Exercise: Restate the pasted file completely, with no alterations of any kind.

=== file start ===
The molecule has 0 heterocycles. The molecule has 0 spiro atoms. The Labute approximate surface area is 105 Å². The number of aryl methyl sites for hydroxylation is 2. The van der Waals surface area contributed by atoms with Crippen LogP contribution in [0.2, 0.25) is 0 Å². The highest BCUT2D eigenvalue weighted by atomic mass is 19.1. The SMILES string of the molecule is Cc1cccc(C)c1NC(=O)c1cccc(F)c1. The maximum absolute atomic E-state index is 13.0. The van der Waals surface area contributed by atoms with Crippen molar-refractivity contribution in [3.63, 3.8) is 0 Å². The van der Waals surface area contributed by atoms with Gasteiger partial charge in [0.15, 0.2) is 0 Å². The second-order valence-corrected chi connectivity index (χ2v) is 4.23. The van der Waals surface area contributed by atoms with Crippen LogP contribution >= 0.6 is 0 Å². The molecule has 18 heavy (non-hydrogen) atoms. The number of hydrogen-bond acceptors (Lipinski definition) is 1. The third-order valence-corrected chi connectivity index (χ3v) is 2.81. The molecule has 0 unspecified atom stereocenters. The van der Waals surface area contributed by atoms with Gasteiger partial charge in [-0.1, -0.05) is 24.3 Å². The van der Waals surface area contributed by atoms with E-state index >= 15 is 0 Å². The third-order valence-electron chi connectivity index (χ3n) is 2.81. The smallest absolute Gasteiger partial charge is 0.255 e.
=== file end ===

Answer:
The molecule has 0 heterocycles. The molecule has 0 spiro atoms. The Labute approximate surface area is 105 Å². The number of aryl methyl sites for hydroxylation is 2. The van der Waals surface area contributed by atoms with Crippen LogP contribution in [0.2, 0.25) is 0 Å². The highest BCUT2D eigenvalue weighted by atomic mass is 19.1. The SMILES string of the molecule is Cc1cccc(C)c1NC(=O)c1cccc(F)c1. The maximum absolute atomic E-state index is 13.0. The van der Waals surface area contributed by atoms with Crippen molar-refractivity contribution in [3.63, 3.8) is 0 Å². The van der Waals surface area contributed by atoms with Gasteiger partial charge in [0.15, 0.2) is 0 Å². The second-order valence-corrected chi connectivity index (χ2v) is 4.23. The van der Waals surface area contributed by atoms with Crippen LogP contribution >= 0.6 is 0 Å². The molecule has 18 heavy (non-hydrogen) atoms. The number of hydrogen-bond acceptors (Lipinski definition) is 1. The third-order valence-corrected chi connectivity index (χ3v) is 2.81. The molecule has 0 unspecified atom stereocenters. The van der Waals surface area contributed by atoms with Gasteiger partial charge in [-0.1, -0.05) is 24.3 Å². The van der Waals surface area contributed by atoms with E-state index >= 15 is 0 Å². The third-order valence-electron chi connectivity index (χ3n) is 2.81. The smallest absolute Gasteiger partial charge is 0.255 e.